“Anybody can tell stories. Liars, and cheats and crooks, for example. But for stories with that Extra Ingredient, ah, for those, even the best storytellers need the Story Waters. Storytelling needs fuel, just like a car, and if you don’t have the Water, you just run out of Steam.” – Iff the Water Genie in Haroun and the Sea of StoriesIn Salman Rushdie’s Haroun and the Sea of Stories, all tales are derived from the wondrous Ocean of the Streams of Stories in Gup City on the moon Kahani. One can’t help thinking that Indians must be longtime subscribers to the story water supply of this land. Think of all the fantastic tales that have been handed down in the epics and folklore through the great oral tradition in India, the traveling kathakars and kathputliwallas and just the sheer volume of the written word.In The Land of Gup, you encounter King Chattergy, the Princess Bathcheat (Chitchat) and Prince Bolo (Speak) and indeed these are the favorite words of desis. Get two or three housewives or bureaucrats or chaprasis across a table with cups of steaming chai and you can have a gossip marathon! Every Indian will remember the stories told by inventive grandmothers and great aunts and family cooks. And who can forget the Amar Chitra Katha comics that brought Hindu mythology into the realm of pop culture?Yet, in spite of a vast reservoir of regional literature, writing in English seemed to be reserved for an anointed few and the names of the well-known writers could be counted on two hands – R.K. Narayan, Raja Rao, Nayantara Sahgal, and Aubrey Menen come to mind. And expatriate Indian writers or those of Indian origin were even fewer – V.S.Naipaul, Nirad C. Chaudhri, Bharati Mukherjee and Anita Desai. English was almost an alien tongue, a legacy of the Raj. Salman Rushdie.Now it’s a changed world.You can hardly keep up with all the writing in English that’s pouring out of India and its Diaspora! As Anita Desai said in an interview in the Spanish journal Lateral, “It’s become strong in the last ten or twenty years. When I started to write it certainly wasn’t. There was just a few of us who were writing in English; we had a lot of problems in finding publishers, there were very few readers, and no one seemed very interested at all in our work. I think things changed very dramatically – and I can put a date to it: it was 1980 – when Salman Rushdie published Midnight’s Children, and it had such a huge success in the West.”Indeed, Midnight’s Children seemed to break all mental and psychological barriers for Indians wanting to write in English. It was as if the story water taps had been turned on full blast and Indian writers could speak in their own voices. Rushdie had invented almost a new language, an English that was more outsized and outrageous than the original, an English that was an Indian language. It was an English hammered and melded in street smarts and darkened cinemas, the sounds of the bazaar and the contemporary cacophony of India. Kavita Daswani.Around this time came Vikram Seth’s The Golden Gate, a unique voice – an entire novel in verse that had nothing to do with India. The success of both these books in the west set the stage for the big boom in Indian writing. Amitav Ghosh, Rohinton Mistry, Pico Iyer, Amit Chaudhuri, Shashi Tharoor, Vikram Chandra, Kiran Desai and Upamanyu Chatterjee were some of the star writers getting enormous advances, bagging big prizes and creating buzz from London to New York to Bombay.Midnight’s Children won the Booker Prize and also the Booker of Bookers, Vikram Seth won the Booker for A Suitable Boy and Arundhati Roy for The God of Small Things. Then came Jhumpa Lahiri’s Pulitzer for Interpreter of Maladies and then of course the Big One, the Nobel Prize for Literature awarded to Sir V.S.Naipaul. This year Arundhati Roy was awarded the US-based Lannan Foundation’s annual $350,000 Prize for Cultural Freedom.In India there’s been a virtual explosion of Indian writing in English. Pankaj Mishra, Raj Kamal Jha, David Davidar, Shashi Despande and Sunil Khilnani are just a few of the names being courted and published in east and west. In some ways it doesn’t even matter where people are living anymore, as globalization has erased literary national boundaries. Bombay, London, New York are all just a flight away and the Internet has ensured that geographical boundaries are just that. English writing has flowered in the Diaspora too and Indian writers in the U.S., Canada and U.K. have made significant contributions from Chitra Banerjee Divakaruni to Akhil Sharma to Manil Suri. Divakaruni, who won the 1966 American Book Award for her very first book Arranged Marriage, has become a household name with a strong following. Her books Mistress of Spices, Sister of My Heart and Vine of Desire have all been well received and she recently stepped into young adult territory with her book Neela: Victory Song.Rohinton Mistry, who migrated to Canada at the age of 23, worked in a Toronto Bank as a clerk in the accounting department for many years and began writing short stories in his spare time.Banking’s loss was literature’s gain and his first book of short stories was Swimming Lessons and Other stories from Firozsha Baag. His first novel Such a Long Journey was short listed for the Booker Prize and won the Commonwealth Writers Prize for the best book of the year; A Fine Balance was a Booker Prize finalist and Family Matters was also longlisted for the 2002 Booker Prize. Tanuja Hidier Desai.Akhil Sharma’s novel, An Obedient Father bagged the Ernest Hemmingway Foundation/PEN award. London-born journalist Hari Kunzru was named “Young Travel Wrtier of the Year” by the Observer. His very first novel turned him into an international star and got him one of the biggest advances.Manil Suri, a professor of mathematics in the University of Maryland, made a stunning debut with the critically acclaimed Death of Vishnu, which bagged scores of prestigious prizes and was released in 23 editions worldwide.The list of South Asian American writers includes Meena Alexander, author of several books including Fault Lines; Anita Desai’s daughter Kiran Desai, whose debut novel Hullaballoo in the Guava Orchard heralded an idiosyncratic new voice; Bharti Kirchner who successfully moved from being a cookbook author to a novelist, with three successful novels to her credit, Sharmila’s Book, Shiva Dancing and Darjeeling.Then you have Mohsin Hamid, who has written the critically acclaimed novel about contemporary Pakistan, Moth Smoke; Kamila Shamsie, whose first novel In the City by the Sea received the prime minister’s award for literature in Pakistan, has written the well-received Salt and Saffron; Vineeta Vijayaraghavan, a Harvard graduate whose first novel is Motherland; last year Thrity Umrigar , a journalist who was a recipient of the prestigious Nieman fellowship at Harvard, wrote Bombay Time and from Sohrab Homi Fracis came Ticket to Minto: Stories of India and America, which won the 2001 IOWA Short Fiction Award. The list of noted young writers continues to grow with names such as Suketu Mehta whose non-fiction book on Bombay and Alphabeth, a novel are both to be published this Spring; Mira Kamdar, at the Policy institute of the New School, wrote Motiba’s Tattoos, a poignant memoir of her Gujarati family roots, which was very well received. Recently Brooklyn-based writer Meera Nair received instant fame with her debut book of stories, Video Nights.Just this year readers were introduced to a wonderful new voice, Samrat Upadhyay, a Nepalese writer whose debut novel The Guru of Love was just so seductive that it was a temptation to read the entire book at one sitting. Another recent noteworthy first book was Monsoon Diary by Shoba Narayan, an engaging memoir with recipes.Indians writers are also moving up the food chain to the screen. Last year Merchant Ivory Productions made a film out of V.S. Naipaul’s The Mystic Masseur (Merchant had earlier made In Custody from Anita Desai’s novel). A made for TV film, directed by Mira Nair, was also made out of Abraham Verghese’s book, In My Own Country. A film has also been made of Rohinton Mistry’s Such a Long Journey and Bapsi Sidhwa’s novel Cracking India was made into Deepa Mehta’s ‘Earth.’ Amitav GhoshAs if awards and critical acclaim (not to mention world-wide notoriety as the world’s most famous exile and fatwah-holder) were not enough, Salman Rushdie reached another distinction this year: His book Midnight’s Children was made into a play by the Royal Shakespeare Company and after a successful run in the U.K., was brought to the United States in association with Columbia University and the University of Michigan. Rarely has a book been given such an honor for the play was accompanied by a month long Midnight’s Children Humanities Festival with artists, writers and scholars coming together to discuss the ideas embedded in the book.All these multiple success stories seem to have certainly stirred up something in the Diaspora – in this universe of physicians and engineers and software technicians we are suddenly seeing so many more new writers emerging. Indian names seem to be on all sorts of books. Just this past year there have been books by first time authors like Tanuja Hidier Desai, whose young adult book, Born Confused was critically acclaimed.Recently Monica Ali, a Dhaka-born writer, was selected for the literary magazine Granta’s “Best of Young British Novelists.” It features her Dinner with Dr. Azad, along with works by Hari Kunzru and Zadie Smith. As Arul Louis, an editor at Daily News notes, “This selection often portends literary fame – at least in Britain. Salman Rushdie, Shiva Naipaul, Martin Amis, Ben Okri, Kazuo Ishiguro and Hanif Kureishi are among those who made the Granta selection in their youth. Therefore, Ali’s first novel, Bricklane, is causing a buzz in Britain.” Nor are Indian writers limited to fiction – although nonfiction sometimes reads more like incredible fiction, given the state of the world! Pick up any journal and you’re bound to see the name of Fareed Zakaria; switch channels on TV and you’re bound to see his face. Zakaria, the editor of Newsweek International, is a media star whose latest book The Future of Freedom: Illiberal Democracy at Home and Abroad is making waves; then you have Shashi Tharoor and Pico Iyer, two remarkable writers who segue from fiction to non-fiction with grace. Tharoor, the author of The Great Indian Novel and Riot is also the author of India: From Midnight to the Millennium which was on Bill Clinton’s reading list before his India trip.Pico Iyer, who has delighted readers worldwide with his insightful travel books, is also the author of beautiful novels including Cuba and the Night and Abandon. And then of course, you have Deepak Chopra, a virtual one-man conglomerate with his best-selling books, audios and lecture circuit. Surely such major success stories will propel young writers into the field of non-fiction too.So what’s happening now on the writing scene and how have all these success stories impacted emerging writers in the Diaspora? Is the boom in South Asian writing continuing or is it on the wane? Little India spoke to a number of people in the know to find out what’s happening. Suketu MehtaUna Chaudhuri, Professor of English at New York University, says, “There’s been a steady stream of novels and short stories and there are some writers who are well established so they have a presence which South Asian writers just didn’t have before. There’s definitely a difference now; there’s more of a sense of mainstreaming than being this new phenomenon.”She adds, “In the general cultural sphere, beyond the literary production, beyond novels and fiction, I think there is tremendous amount of cultural activity amongst South Asians. The area interests and excites me is drama and theater and I’ve been noticing wonderful new works, new plays, both full length plays and short plays, readings and workshops by South Asian Americans. I’m really impressed by the quality and the engagement as well as the quantity of this writing.” Young South Asians in America seem to be confronting their hyphenated identities and their splintered worlds and many are expressing these issues through the written word. Says Chaudhuri, “I think that’s a sign of it being a young person’s field. They say that people always start out by writing their own autobiography – that you have to get your own life out of your system before you can move on to other subjects. I guess the first books are often focused on people’s own experiences and often those experiences are of dislocation and that seems to be a big theme. I think that’s really opened up and has its own vocabulary and its own linguistic style.” Manil SuriThese young writers have grown up here and so really they are talking about America, their America that embraces their roots and their parents’ past. Observes Chaudhuri: “They are often keenly aware of the Indian cultural background. I’m sometimes amazed at how much seriously and deeply connected some of these younger writers are to issues of Indian identity, history and culture, because they have received them in a more purified way, either by reading about them or through parents.”She points out that the younger generation is also bringing home their close connection to American culture and in a sense educating their parents and changing their parents’ perceptions and making them more open to non-traditional career choices like literature and theater. And of course, big wins by writers like Jhumpa Lahiri make it more permissible to work in these fields! However, there are many complex reasons for the explosion of Indian writing in the west, and one is surely the more hospitable environment. “It’s part of American identity politics; there’s been this multicuturalization of mainstream American culture and African-American and East-Asian Americans kind of led the way and there were successes like the Joy Luck Club,” says Chaudhuri. “It’s also now become a very mainstream concern. This whole concern with mixed identity and hybridism and dislocation. Publishing houses are also open to these new voices, voices other than the Middle American, Anglo white experience.” Pico IyerAnna M. Ghosh, of Scovil Chichak Galen Literary Agency, has seen an increasing number of books by Indian writers coming across her table. She works on a wide variety of books and recently sold Kathleen Cox’s Vastu Living and is currently working with Thomas John, the acclaimed Indian chef of Mantram, a Boston restaurant, on a cookbook.“I seem to get a lot of query letters from Indians regarding all kinds of books – science, history, politics, how to get into graduate school,” she says. “It’s a whole range of topics and they are not necessarily writing about India at all; they just happen to be Indians who are writing books. I’ve found many of them to be very accomplished, and they’ve got very good credentials. ”Ghosh recently worked with Madhusree Mukerjee on The Land of Naked People: Encounters with Stone Age Islanders. She is also working with journalist Chitra Raghavan, who has written several cover stories for US News & World Report, on her book about the Secret Service.Ghosh, however, has not seen Indians writing genre fiction like mysteries or romances, though she thinks science fiction would be a particularly good field to tackle: “I always think it’s a very rich area for an Indian author or someone from an Indian background. We have a rich tradition of gods and goddesses and all kinds of epic drama. I loved it as a child, reading all the Amar Chitra stories. I think it’s an opportunity for someone to mine.” How difficult is it to find an agent especially if the writer is not known? “It’s extremely easy if you have something that agents want,’ explains Ghosh. In fact, you’ll be fighting off agents if you’ve got something that is really desirable. If you’ve got something that is really not publishable or is difficult to publish then it’s going to be very, very difficult. Of course, sometimes you just have to find one person with a vision for it – someone who can see the potential.”She also recommends researching the publishers who would be suitable, since publishing houses run the whole gamut from highly specialized to general houses to the academic university presses. If it’s a book about multiculturalism or feminism, it might be a good fit for a university press and indeed some of these houses also print fiction and may not be as competitive as the big houses such as Random House or Simon and Schuster. Jhumpa LahiriThere are many new small publishing houses too such as the N.J. based Silicon Press which recently published Bell Labs: Life in the Crown Jewel by Narain Gehani, which documents the metamorphosis at this giant American company; and a work of fiction Fifty-Fifty by Robbie Clipper Sethi, whose first book of short stories, The Bride wore Red was a Barnes & Noble Discover Great New Writers selection.And then of course, there are many options to self publish now and e-books are another route. Sometimes things just work out in a roundabout way: Ghosh recalls a self-published book that came to her desk just for foreign rights, but she was able to find it a publisher. Chitra Banerjee DivakaruniAnd are those big advances that make aspiring writers salivate, still there? Says Ghosh, “You hear of big books; but sometimes those books do well, sometimes nothing happens. A lot of first novels, which are sold for a lot of money, they don’t necessarily ever sell enough copies to ever justify that and that does make it hard for the writer the next time around.” Anna M GhoshTo aspiring writers, Ghosh says, “Think of what you’re asking people to do, you’re asking them to spend their days and their 25 bucks to buy your book and read it. You want people to read your book and then tell everyone else how much they loved it. So really don’t send it out until you’re sure you’ve put in what it takes. A lot of people feel, ‘Well now’s the time to send it. India is hot, let me be the first person to do it.’ The only people who are going to survive anything is people who’ve got real talent.”Jennifer Hershey, vice president and editorial director at Putnam, is also well aware of the boom in Indian writing. “There may have been a point at which the sheer novelty of the Indian culture and experience was so appealing that books could be published almost purely on that basis,” she says. “Now that it’s become familiar and more books have been published, it’s probably not so much of a phenomenon and is something which has integrated itself into publishing.”Asked if she felt if the big name Indian writers had made it easier for more Indian writers to be published, she says, “I definitely think so, in the same way for a long time African-American women’s fiction wasn’t published and now there’s a lot of African-American women writing. It’s the same kind of thing: some writers break down perceptions within the publishing industry and then it becomes a lot easier for everyone.” V. S. NaipaulIncreasingly, Indian writers are looking to cross geographical boundaries and write past color lines and maps. How easily would mainstream publishing houses accept Indian writing that is not about India or ethnicity? Says Hershey: “The ideal is that you would describe a novelist as a novelist and not as an Indian novelist. That’s the point one should get to and I think we are getting closer to that. I think it’s partly human nature that people are intrigued by cultures that are different from their own, but I do agree it would be nice if we’d get to that at some point.” Arundati RoyPutnam will be publishing For Matrimonial Purposes, the debut novel of Indian journalist Kavita Daswani in June and Hershey has this advice to give to aspiring writers: ” Work really hard to get your book in the best possible shape and then look for a literary agent. You have to be brave and be willing to show it to people and be willing to sometimes experience some rejection before you get to the point where you can find someone that wants to take it on.”All those who loved Manil Suri’s The Death of Vishnu will be glad to know that he’s currently working on the second in the trilogy, The Age of Shiva: “It brings to life the essential characteristics that Shiva is supposed to represent: asceticism, eroticism and destruction, through human characters and events.” Writers become writers in different ways and as Suri explains about his ambitions as he was growing up, “I liked to write, but no, I didn’t think I would become a writer with a capital W.” Asked as to how easy or difficult it was to get published, he explains, “I was very lucky. I got accepted at the MacDowell Colony (a retreat for writers and artists), where one of the colonists read my first chapter and suggested an agent who he thought would be perfectly suited to my work. He was right. When I sent her the manuscript, she agreed to represent me. She in turn knew which editors to send the manuscript to, and got several publishers interested as a result.” To aspiring writers itching to get published and cash in on the big boom in Indian writing, he cautions: “Don’t be in too much of a hurry. It’s a luxury to be able to gain proficiency in one’s craft before one’s first book or collection of short stories is published. Today’s competitive market is very unforgiving about anything less than the best you can give.” Related Items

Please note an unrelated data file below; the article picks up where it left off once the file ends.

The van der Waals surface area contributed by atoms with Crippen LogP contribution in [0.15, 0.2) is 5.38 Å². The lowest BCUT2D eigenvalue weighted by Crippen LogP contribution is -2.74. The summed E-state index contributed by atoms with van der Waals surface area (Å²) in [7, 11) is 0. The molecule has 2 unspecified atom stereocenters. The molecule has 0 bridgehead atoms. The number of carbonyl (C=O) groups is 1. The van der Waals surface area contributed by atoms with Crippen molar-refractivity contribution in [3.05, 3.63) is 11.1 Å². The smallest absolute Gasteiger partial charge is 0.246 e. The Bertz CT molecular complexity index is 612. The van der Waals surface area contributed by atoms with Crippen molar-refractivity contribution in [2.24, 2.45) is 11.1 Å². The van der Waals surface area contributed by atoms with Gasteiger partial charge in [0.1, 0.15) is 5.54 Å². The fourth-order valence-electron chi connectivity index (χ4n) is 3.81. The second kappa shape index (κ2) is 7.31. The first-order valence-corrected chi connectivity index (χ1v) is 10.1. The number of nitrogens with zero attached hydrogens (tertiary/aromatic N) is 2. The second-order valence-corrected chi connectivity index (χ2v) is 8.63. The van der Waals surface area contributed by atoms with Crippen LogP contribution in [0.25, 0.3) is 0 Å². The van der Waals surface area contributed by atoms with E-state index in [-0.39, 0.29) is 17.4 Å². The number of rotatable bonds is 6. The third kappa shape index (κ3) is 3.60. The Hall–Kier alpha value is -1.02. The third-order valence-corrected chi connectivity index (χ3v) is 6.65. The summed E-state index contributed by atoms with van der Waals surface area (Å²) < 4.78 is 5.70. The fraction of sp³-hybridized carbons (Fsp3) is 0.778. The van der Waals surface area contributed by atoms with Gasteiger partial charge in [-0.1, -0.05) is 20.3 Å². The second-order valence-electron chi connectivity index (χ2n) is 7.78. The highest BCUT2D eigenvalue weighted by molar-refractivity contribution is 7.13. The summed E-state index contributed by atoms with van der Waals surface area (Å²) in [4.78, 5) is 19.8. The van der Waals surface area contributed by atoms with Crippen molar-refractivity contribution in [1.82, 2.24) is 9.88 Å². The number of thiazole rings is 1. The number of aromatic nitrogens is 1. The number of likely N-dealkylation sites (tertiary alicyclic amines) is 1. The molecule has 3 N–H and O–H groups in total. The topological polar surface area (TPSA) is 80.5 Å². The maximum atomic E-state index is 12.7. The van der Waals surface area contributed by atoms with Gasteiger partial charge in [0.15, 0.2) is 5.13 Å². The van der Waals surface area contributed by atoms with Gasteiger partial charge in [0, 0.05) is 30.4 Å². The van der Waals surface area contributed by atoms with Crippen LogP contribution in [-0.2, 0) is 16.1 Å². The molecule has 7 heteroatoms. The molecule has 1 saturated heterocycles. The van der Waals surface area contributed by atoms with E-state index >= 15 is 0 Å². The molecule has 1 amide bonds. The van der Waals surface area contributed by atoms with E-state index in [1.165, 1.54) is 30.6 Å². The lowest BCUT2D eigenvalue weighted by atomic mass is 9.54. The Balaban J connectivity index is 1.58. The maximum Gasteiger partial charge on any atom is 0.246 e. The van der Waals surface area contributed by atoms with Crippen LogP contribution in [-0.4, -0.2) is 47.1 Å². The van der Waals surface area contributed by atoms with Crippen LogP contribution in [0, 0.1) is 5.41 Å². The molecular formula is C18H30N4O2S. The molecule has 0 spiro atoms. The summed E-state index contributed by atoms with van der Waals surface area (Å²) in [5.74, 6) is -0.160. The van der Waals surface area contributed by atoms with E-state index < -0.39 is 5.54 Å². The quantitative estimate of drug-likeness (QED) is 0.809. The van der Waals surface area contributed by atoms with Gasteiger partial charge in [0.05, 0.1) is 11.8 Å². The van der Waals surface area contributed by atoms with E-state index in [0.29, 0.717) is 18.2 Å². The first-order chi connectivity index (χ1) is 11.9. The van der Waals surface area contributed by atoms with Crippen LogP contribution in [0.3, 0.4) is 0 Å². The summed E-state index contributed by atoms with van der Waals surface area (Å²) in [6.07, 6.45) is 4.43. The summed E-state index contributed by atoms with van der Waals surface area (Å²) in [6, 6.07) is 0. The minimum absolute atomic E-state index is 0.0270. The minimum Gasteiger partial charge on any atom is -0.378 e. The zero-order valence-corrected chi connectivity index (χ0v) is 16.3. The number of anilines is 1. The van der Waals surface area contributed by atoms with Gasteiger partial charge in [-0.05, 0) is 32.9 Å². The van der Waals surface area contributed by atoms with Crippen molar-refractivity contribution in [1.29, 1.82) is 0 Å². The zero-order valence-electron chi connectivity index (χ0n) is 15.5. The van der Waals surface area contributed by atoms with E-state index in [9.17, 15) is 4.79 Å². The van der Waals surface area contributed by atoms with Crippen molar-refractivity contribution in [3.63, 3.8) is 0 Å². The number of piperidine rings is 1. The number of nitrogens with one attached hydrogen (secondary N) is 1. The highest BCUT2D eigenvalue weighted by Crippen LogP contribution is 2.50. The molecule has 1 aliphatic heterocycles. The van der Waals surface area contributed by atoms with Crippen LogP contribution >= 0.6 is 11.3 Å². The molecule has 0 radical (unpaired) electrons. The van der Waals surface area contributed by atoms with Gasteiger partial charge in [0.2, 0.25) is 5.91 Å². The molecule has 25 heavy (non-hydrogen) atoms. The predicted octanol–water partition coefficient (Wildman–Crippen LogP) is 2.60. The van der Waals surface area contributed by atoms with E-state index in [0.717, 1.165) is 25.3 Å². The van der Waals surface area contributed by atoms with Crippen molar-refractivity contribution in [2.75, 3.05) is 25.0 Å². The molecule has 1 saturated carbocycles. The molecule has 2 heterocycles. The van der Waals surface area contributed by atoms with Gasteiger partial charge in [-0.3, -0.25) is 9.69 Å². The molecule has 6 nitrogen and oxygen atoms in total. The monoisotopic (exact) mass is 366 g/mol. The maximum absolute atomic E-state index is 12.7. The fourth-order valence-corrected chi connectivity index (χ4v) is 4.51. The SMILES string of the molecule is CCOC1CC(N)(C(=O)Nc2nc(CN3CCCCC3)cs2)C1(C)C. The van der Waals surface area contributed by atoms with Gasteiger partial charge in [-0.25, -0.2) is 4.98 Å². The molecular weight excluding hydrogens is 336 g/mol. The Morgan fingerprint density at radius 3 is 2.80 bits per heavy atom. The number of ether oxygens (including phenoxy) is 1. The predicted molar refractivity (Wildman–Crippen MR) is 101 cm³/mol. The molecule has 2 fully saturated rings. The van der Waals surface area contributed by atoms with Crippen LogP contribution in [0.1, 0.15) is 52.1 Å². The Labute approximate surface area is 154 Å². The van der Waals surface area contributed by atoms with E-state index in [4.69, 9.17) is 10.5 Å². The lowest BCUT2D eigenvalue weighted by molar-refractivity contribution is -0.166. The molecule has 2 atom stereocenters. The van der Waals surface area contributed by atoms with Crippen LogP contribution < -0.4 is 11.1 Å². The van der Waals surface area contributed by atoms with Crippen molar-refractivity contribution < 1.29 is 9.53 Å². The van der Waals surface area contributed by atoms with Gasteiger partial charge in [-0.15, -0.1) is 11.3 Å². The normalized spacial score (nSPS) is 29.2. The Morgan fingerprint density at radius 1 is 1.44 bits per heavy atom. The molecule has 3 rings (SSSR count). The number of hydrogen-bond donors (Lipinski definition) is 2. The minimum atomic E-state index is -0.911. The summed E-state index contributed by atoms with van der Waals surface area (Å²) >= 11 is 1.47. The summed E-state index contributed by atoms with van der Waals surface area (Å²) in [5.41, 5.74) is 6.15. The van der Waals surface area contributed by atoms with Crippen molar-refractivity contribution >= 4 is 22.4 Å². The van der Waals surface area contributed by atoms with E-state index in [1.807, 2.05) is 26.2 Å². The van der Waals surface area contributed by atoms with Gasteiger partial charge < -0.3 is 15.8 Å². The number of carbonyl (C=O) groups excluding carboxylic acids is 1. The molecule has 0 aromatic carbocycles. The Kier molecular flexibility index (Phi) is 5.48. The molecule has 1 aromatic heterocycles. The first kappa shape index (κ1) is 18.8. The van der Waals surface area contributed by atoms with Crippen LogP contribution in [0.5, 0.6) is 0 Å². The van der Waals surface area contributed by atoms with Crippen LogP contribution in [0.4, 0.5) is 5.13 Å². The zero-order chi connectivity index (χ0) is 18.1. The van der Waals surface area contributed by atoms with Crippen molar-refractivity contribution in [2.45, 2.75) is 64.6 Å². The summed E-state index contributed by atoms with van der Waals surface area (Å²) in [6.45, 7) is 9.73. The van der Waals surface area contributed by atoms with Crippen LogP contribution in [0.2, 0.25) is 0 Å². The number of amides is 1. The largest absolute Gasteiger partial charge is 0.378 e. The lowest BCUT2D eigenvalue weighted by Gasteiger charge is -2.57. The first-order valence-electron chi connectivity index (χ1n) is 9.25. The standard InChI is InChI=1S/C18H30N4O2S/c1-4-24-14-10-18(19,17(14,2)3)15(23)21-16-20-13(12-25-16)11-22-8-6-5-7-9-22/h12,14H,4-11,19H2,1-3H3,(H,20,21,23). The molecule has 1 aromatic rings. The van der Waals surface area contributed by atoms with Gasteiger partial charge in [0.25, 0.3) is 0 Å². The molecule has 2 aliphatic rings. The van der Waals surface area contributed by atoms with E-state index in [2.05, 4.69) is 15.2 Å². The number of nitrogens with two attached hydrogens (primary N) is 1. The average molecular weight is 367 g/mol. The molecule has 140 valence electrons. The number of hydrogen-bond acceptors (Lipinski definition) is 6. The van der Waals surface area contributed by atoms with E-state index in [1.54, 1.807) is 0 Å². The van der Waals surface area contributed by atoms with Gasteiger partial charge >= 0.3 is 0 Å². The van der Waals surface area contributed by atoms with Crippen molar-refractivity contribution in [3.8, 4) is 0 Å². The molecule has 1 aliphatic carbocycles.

He is the one Indian player who can easily get into any international All-Stars team, and Sardar Singh will have added responsibility when the eight-time hockey gold medallists India start their campaign at the London Olympics.Part of the team which suffered heartbreak in Chile four years ago, Sardar will be all the more determined to make a big impression at his first Olympics.”The past is gone. We cannot change it. It was one bad day in Chile which cost us an Olympic berth.”But we have prepared well and playing as a team. Our performances have improved and the team atmosphere is very good,” Sardar told Mail Today. “Recent results show that we are on the right track.”Being one of the more experienced and accomplished players in the squad, Sardar is looked up to by several of his teammates, such as newcomer SK Uthappa.”There will be pressure at the Olympics. It will be up to seniors like me to guide the youngsters. At big tournaments, there is a lot of noise during matches and communication with teammates becomes very important,” the midfielder from Sant Nagar village of Haryana’s Sirsa district said.After being part of the FIH All-Stars team for two consecutive years, Sardar will be a marked man at the Olympics, with opposition teams wary of giving him room to operate as he is the engine that drives the Indian team. But he is not fazed.”I know that opposition teams will target me and will try to restrict my movement, and for that I am prepared. That is why every day after practice I put in an extra hour for my own preparation,” he said. “I am ready for the challenge.”advertisementUnder chief coach Michael Nobbs and exercise physiologist David John, the Indian players have endeavoured to match the world’s best in all areas, including fitness and endurance. Sardar is the best example of the new-look Indian side with his sculptured body and seemingly boundless stamina.Sardar is also one of the most versatile players around and has possibly played in every position except the goalkeeper, and performed admirably everywhere though he excels as the pivot of the team in the centrehalf position.Sardar, who will turn 26 before the Olympics begin, is a circleto-circle player who can create chances as well as nip the opposition moves before they become threatening.He would be the key to India’s chances but the blue turf at the Riverbank Arena will be a new feature. Sardar, however, does not believe it will pose much of a problem.”We have not had too much time on that surface, but it should not make much of a difference. We will also play with yellow Kookaburra balls and have adapted well to them. We have also played and trained at the Olympic venue during the test event.Nobbs has gone on record saying that if India, ranked 10th in the world, can finish in the top six, it will be a creditable achievement.Sardar, however, has higher ambitions. “We will give our best at the Olympics. Our first target is the semi-finals but we are ultimately aiming at a podium finish,” he said. He will need to be at his best to realise that ambition.